• Share Given the size of this project, what is the level of confidence that tenants can be found to fill all this retail, restaurant, and office space? With the impending Nordstrom space opening up, and the failure to attract tenants to the smaller proposed office building behind this project, I am concerned about the viability of such an ambitious project. I love the idea, but not sure there's a solid business case for it. on Facebook Share Given the size of this project, what is the level of confidence that tenants can be found to fill all this retail, restaurant, and office space? With the impending Nordstrom space opening up, and the failure to attract tenants to the smaller proposed office building behind this project, I am concerned about the viability of such an ambitious project. I love the idea, but not sure there's a solid business case for it. on Twitter Share Given the size of this project, what is the level of confidence that tenants can be found to fill all this retail, restaurant, and office space? With the impending Nordstrom space opening up, and the failure to attract tenants to the smaller proposed office building behind this project, I am concerned about the viability of such an ambitious project. I love the idea, but not sure there's a solid business case for it. on Linkedin Email Given the size of this project, what is the level of confidence that tenants can be found to fill all this retail, restaurant, and office space? With the impending Nordstrom space opening up, and the failure to attract tenants to the smaller proposed office building behind this project, I am concerned about the viability of such an ambitious project. I love the idea, but not sure there's a solid business case for it. link

    Given the size of this project, what is the level of confidence that tenants can be found to fill all this retail, restaurant, and office space? With the impending Nordstrom space opening up, and the failure to attract tenants to the smaller proposed office building behind this project, I am concerned about the viability of such an ambitious project. I love the idea, but not sure there's a solid business case for it.

    Darbygb asked about 1 year ago

    Thank you for your questions and concerns, they will be considered in the review of the application. Regarding the confidence that tenants can be found for the retail, restaurant and office space the applicant team has provided the following response:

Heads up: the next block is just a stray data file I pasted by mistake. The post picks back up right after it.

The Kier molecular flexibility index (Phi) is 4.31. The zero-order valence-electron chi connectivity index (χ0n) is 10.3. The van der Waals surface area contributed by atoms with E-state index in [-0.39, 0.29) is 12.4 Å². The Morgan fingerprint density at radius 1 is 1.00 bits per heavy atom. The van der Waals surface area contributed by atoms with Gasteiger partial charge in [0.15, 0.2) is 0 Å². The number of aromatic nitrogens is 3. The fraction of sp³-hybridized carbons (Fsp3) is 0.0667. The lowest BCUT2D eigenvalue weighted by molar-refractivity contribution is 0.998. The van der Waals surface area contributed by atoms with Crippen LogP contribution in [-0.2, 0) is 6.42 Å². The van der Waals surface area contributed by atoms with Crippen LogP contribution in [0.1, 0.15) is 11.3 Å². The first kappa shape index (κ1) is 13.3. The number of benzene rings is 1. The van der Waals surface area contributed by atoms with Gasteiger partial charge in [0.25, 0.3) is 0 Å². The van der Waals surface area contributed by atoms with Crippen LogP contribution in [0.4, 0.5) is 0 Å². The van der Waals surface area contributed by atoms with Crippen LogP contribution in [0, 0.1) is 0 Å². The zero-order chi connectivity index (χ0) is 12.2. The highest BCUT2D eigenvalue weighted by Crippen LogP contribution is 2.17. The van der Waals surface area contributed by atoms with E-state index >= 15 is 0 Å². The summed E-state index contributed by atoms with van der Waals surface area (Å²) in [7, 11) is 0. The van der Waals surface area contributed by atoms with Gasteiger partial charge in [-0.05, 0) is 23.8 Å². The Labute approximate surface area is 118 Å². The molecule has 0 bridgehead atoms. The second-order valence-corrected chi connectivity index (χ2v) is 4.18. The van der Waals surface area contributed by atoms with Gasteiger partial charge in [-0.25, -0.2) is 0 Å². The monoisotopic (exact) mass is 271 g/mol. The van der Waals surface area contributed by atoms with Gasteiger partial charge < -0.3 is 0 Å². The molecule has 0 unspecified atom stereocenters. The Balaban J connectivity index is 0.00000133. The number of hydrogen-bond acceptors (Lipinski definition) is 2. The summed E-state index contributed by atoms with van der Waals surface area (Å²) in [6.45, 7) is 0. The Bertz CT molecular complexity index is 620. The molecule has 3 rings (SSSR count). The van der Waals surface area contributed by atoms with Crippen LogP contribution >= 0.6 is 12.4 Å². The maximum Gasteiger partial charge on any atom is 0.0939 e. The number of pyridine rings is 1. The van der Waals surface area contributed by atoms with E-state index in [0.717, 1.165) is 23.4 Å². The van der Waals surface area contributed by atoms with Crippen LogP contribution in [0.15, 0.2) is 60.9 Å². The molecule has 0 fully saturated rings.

The proposed project is approximately 650,000 sq. ft. of floor area which is not a lot to get absorbed/rented/occupied; especially when the design/building can be adapted to many commercial uses and most importantly meets and exceeds the highest demand requirements (i.e. being at the center of the downtown core at a location where business/office, shopping, entertainment, restaurants, arts & culture venues and major transit all intersect). The location is basically a highest demand / limited supply scenario.

  • Share The public cultural spaces on level 4 would be above the level 1 Commodore nightclub, am I correct? If so, what has been done with design to plan for no loud noise being heard at ate night cultural performances? on Facebook Share The public cultural spaces on level 4 would be above the level 1 Commodore nightclub, am I correct? If so, what has been done with design to plan for no loud noise being heard at ate night cultural performances? on Twitter Share The public cultural spaces on level 4 would be above the level 1 Commodore nightclub, am I correct? If so, what has been done with design to plan for no loud noise being heard at ate night cultural performances? on Linkedin Email The public cultural spaces on level 4 would be above the level 1 Commodore nightclub, am I correct? If so, what has been done with design to plan for no loud noise being heard at ate night cultural performances? link

    The public cultural spaces on level 4 would be above the level 1 Commodore nightclub, am I correct? If so, what has been done with design to plan for no loud noise being heard at ate night cultural performances?